* (so far) no problems with using TM recipes as-is
* Grinding/Milling grains/pulses - Harris Scarfe's website is PAINFULLY short on detail so I bought this machine not knowing if the motor had the cojones to mill flour. Guess what... I HAVE SO MUCH WEIRD HIPPY FLOUR NOW. To rephrase, yes, the S+N machine did mill/grind lentils, chickpeas, wheat, etc. into flour. Who knew freshly-milled lentil flour was so silky and so hard to get out of carpet?
* the sound of the motor is certainly audible, but at low-to-moderate speeds it is not harsh or intrusive - these machines are a type of 4WD blender so at top speed with a steel jug filled with dried seeds, you'll want to block your ears! (Helpful Hint: use the overweight cat as hearing protection)
* There is a proper 'steam' temperature setting above the usual 37-100C range
* The 'Varoma' basket (the big UFO steamer thingy) doesn't rest on top of the existing jug lid. Instead you have to remove the regular lid and lock the base of the steaming unit directly onto the jug. If you're steaming food up top and want to stir or check anything in the jug below, this system is going to make it an awfully fiddly job. Really dumb choice, designers (but I saved $1500 so I'll get over it... eventually).
* The lid feels much MUCH harder to open and close than it should. I can imagine somebody with arthritis or mobility difficulties having a very tough time with this machine. On the plus side, you'd have to be cooking gunpowder and magnesium compote to blow the lid off while in use so I suppose a very firm-fitting lid is better than needing to get skin grafts.
* The manual suggests hand-washing the plastic components rather than sending them to the dishwasher (steamer basket, steaming trays, spatula, butterfly whisk, jug lid) – what year is this? 1084 AD?
* The scales seem to be off by +1 gram, and below 50 grams it is indecisive e.g. Using my schmick digital kitchen scales for comparison, if I add, say, 21 grams of something to the S+N jug, it registers as either 20 or 25 grams and then flits between 20 and 25. Anything under 5 grams registers as 5 grams, but putting in a 5 gram object might show 5 or 10 (again, the reading will repeatedly go to 5 or 10). I've found that from 50 grams and up the accuracy improves, so allowing for that weird mystery +1 gram, the machine's internal scales then match the fancy digital kitchen scales. Heston Blumenthal might not cope with a range of +/-5 beneath 50 grams or +1 over 50, but the rest of us will manage.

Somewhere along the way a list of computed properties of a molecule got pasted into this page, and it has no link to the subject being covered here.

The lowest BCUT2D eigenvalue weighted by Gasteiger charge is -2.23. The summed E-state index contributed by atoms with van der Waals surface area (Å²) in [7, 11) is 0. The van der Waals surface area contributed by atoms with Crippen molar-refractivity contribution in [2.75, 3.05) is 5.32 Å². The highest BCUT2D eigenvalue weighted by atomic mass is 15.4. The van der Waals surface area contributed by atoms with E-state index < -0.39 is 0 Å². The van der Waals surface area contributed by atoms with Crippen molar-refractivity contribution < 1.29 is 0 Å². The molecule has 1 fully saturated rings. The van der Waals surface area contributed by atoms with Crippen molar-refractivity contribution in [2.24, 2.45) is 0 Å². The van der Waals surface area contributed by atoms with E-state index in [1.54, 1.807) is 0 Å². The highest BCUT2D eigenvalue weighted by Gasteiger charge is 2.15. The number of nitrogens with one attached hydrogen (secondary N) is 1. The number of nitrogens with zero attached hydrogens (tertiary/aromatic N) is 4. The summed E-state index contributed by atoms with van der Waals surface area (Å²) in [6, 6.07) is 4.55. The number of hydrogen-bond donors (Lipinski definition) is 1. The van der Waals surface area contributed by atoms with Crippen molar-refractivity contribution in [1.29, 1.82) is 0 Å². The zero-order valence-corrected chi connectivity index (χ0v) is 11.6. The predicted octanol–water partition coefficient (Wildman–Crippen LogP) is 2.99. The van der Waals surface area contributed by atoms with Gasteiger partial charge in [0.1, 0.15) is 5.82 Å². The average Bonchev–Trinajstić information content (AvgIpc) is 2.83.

* The slowest speed (1 out of 10) seems a tiny bit too quick for gentle stirring. That's probably the case with real Thermomix machines too (I've never paid attention), but they have an additional 'soft stir' setting which is just under half the speed of '1'. Of course, at $1500 less than the real deal, my world won't end just because half a potato got dizzy.
* After stirring a rather thick risotto at speed '1' for almost 20 minutes, the motor had 3 little murmurs where it paused for ½ a second each time. There were no odd mechanical noises or 'hot electric' smells to suggest it was under excessive strain, and to be fair, the risotto was awfully thick and was being stirred with the butterfly attachment. With only the blades stirring in reverse I imagine it would have plowed along without a problem.
Hopefully I haven't angered the Kitchen Appliance Gods by writing such an early review that isn't all bad news. If the machine falls to pieces tomorrow then we'll know why, but for now I am quietly confident this S+N contraption is a winner. At under $400 with a 1-year warranty or for almost $2000 with a 2-year warranty from Thermomix, this unit from Harris Scarfe is a safe gamble. Being cheap never tasted so good.